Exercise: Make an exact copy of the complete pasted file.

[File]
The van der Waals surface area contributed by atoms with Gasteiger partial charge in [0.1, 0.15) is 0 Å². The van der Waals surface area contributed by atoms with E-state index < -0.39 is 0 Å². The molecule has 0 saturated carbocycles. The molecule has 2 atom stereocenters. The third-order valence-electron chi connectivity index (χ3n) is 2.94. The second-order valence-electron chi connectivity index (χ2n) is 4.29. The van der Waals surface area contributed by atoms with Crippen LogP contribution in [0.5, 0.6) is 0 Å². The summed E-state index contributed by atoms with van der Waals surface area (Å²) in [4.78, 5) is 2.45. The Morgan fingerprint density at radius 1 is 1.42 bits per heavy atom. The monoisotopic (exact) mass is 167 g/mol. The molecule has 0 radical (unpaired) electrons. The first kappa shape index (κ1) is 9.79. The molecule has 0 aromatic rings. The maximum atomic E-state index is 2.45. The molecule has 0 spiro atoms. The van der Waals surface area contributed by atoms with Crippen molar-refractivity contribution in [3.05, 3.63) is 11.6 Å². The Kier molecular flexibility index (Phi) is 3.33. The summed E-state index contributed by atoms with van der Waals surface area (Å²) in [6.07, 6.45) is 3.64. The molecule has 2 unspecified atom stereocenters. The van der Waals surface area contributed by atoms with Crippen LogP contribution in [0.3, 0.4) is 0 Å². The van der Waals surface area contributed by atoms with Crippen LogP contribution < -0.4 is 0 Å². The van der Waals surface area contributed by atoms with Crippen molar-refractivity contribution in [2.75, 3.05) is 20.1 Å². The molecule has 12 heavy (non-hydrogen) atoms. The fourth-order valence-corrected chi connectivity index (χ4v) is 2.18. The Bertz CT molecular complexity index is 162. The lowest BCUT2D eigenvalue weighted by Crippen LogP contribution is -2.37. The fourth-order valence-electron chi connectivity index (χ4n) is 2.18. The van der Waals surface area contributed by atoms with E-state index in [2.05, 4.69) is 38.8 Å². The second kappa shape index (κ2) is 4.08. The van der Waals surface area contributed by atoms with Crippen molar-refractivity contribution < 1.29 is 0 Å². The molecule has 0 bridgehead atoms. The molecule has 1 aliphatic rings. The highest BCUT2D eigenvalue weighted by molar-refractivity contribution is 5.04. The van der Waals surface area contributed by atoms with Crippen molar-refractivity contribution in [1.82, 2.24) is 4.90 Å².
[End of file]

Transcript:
The van der Waals surface area contributed by atoms with Gasteiger partial charge in [0.1, 0.15) is 0 Å². The van der Waals surface area contributed by atoms with E-state index < -0.39 is 0 Å². The molecule has 0 saturated carbocycles. The molecule has 2 atom stereocenters. The third-order valence-electron chi connectivity index (χ3n) is 2.94. The second-order valence-electron chi connectivity index (χ2n) is 4.29. The van der Waals surface area contributed by atoms with Crippen LogP contribution in [0.5, 0.6) is 0 Å². The summed E-state index contributed by atoms with van der Waals surface area (Å²) in [4.78, 5) is 2.45. The Morgan fingerprint density at radius 1 is 1.42 bits per heavy atom. The monoisotopic (exact) mass is 167 g/mol. The molecule has 0 radical (unpaired) electrons. The first kappa shape index (κ1) is 9.79. The molecule has 0 aromatic rings. The maximum atomic E-state index is 2.45. The molecule has 0 spiro atoms. The van der Waals surface area contributed by atoms with Crippen molar-refractivity contribution in [3.05, 3.63) is 11.6 Å². The Kier molecular flexibility index (Phi) is 3.33. The summed E-state index contributed by atoms with van der Waals surface area (Å²) in [6.07, 6.45) is 3.64. The molecule has 2 unspecified atom stereocenters. The van der Waals surface area contributed by atoms with Crippen LogP contribution in [0.3, 0.4) is 0 Å². The van der Waals surface area contributed by atoms with Crippen LogP contribution < -0.4 is 0 Å². The van der Waals surface area contributed by atoms with Crippen molar-refractivity contribution in [2.75, 3.05) is 20.1 Å². The molecule has 12 heavy (non-hydrogen) atoms. The fourth-order valence-corrected chi connectivity index (χ4v) is 2.18. The Bertz CT molecular complexity index is 162. The lowest BCUT2D eigenvalue weighted by Crippen LogP contribution is -2.37. The fourth-order valence-electron chi connectivity index (χ4n) is 2.18. The van der Waals surface area contributed by atoms with E-state index in [2.05, 4.69) is 38.8 Å². The second kappa shape index (κ2) is 4.08. The van der Waals surface area contributed by atoms with Crippen molar-refractivity contribution < 1.29 is 0 Å². The molecule has 0 bridgehead atoms. The molecule has 1 aliphatic rings. The highest BCUT2D eigenvalue weighted by molar-refractivity contribution is 5.04. The van der Waals surface area contributed by atoms with Crippen molar-refractivity contribution in [1.82, 2.24) is 4.90 Å².